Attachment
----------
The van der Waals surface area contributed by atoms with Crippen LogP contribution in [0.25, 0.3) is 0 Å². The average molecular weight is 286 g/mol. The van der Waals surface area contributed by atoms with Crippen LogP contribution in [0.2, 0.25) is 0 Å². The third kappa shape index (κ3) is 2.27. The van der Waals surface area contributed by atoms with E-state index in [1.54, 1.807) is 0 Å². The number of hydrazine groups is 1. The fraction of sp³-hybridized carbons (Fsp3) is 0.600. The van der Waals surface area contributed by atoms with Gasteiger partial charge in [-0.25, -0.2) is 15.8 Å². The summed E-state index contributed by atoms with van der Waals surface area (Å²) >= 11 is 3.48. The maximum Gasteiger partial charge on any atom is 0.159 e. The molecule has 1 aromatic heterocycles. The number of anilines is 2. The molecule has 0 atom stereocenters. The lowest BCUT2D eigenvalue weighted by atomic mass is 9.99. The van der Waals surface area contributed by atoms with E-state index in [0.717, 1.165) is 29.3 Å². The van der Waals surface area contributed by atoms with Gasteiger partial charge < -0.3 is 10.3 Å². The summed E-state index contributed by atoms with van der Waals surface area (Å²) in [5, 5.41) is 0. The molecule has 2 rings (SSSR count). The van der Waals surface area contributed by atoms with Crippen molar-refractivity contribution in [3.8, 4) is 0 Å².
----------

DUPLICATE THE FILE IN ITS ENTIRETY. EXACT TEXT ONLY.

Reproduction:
The van der Waals surface area contributed by atoms with Crippen LogP contribution in [0.25, 0.3) is 0 Å². The average molecular weight is 286 g/mol. The van der Waals surface area contributed by atoms with Crippen LogP contribution in [0.2, 0.25) is 0 Å². The third kappa shape index (κ3) is 2.27. The van der Waals surface area contributed by atoms with E-state index in [1.54, 1.807) is 0 Å². The number of hydrazine groups is 1. The fraction of sp³-hybridized carbons (Fsp3) is 0.600. The van der Waals surface area contributed by atoms with Gasteiger partial charge in [-0.25, -0.2) is 15.8 Å². The summed E-state index contributed by atoms with van der Waals surface area (Å²) >= 11 is 3.48. The maximum Gasteiger partial charge on any atom is 0.159 e. The molecule has 1 aromatic heterocycles. The number of anilines is 2. The molecule has 0 atom stereocenters. The lowest BCUT2D eigenvalue weighted by atomic mass is 9.99. The van der Waals surface area contributed by atoms with E-state index in [0.717, 1.165) is 29.3 Å². The van der Waals surface area contributed by atoms with Gasteiger partial charge < -0.3 is 10.3 Å². The summed E-state index contributed by atoms with van der Waals surface area (Å²) in [5, 5.41) is 0. The molecule has 2 rings (SSSR count). The van der Waals surface area contributed by atoms with Crippen molar-refractivity contribution in [3.8, 4) is 0 Å².